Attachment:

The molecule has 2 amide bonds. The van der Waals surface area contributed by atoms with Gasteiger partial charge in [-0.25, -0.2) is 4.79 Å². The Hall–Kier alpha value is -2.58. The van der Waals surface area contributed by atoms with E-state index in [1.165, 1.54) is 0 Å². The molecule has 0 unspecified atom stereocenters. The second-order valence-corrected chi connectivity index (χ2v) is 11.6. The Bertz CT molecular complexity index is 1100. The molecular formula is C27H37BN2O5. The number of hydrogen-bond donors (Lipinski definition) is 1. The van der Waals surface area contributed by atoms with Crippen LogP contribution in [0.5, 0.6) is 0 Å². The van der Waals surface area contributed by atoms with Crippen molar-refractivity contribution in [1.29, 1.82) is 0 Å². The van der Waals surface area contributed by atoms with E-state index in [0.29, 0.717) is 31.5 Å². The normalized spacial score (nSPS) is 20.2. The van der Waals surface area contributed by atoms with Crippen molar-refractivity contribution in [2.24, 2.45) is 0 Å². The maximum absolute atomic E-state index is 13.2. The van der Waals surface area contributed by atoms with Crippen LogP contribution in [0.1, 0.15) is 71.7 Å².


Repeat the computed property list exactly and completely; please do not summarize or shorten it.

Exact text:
The molecule has 2 amide bonds. The van der Waals surface area contributed by atoms with Gasteiger partial charge in [-0.25, -0.2) is 4.79 Å². The Hall–Kier alpha value is -2.58. The van der Waals surface area contributed by atoms with E-state index in [1.165, 1.54) is 0 Å². The molecule has 0 unspecified atom stereocenters. The second-order valence-corrected chi connectivity index (χ2v) is 11.6. The Bertz CT molecular complexity index is 1100. The molecular formula is C27H37BN2O5. The number of hydrogen-bond donors (Lipinski definition) is 1. The van der Waals surface area contributed by atoms with Crippen LogP contribution in [0.5, 0.6) is 0 Å². The van der Waals surface area contributed by atoms with Crippen molar-refractivity contribution in [1.29, 1.82) is 0 Å². The van der Waals surface area contributed by atoms with E-state index in [0.29, 0.717) is 31.5 Å². The normalized spacial score (nSPS) is 20.2. The van der Waals surface area contributed by atoms with Crippen molar-refractivity contribution in [2.24, 2.45) is 0 Å². The maximum absolute atomic E-state index is 13.2. The van der Waals surface area contributed by atoms with Crippen LogP contribution in [0.1, 0.15) is 71.7 Å².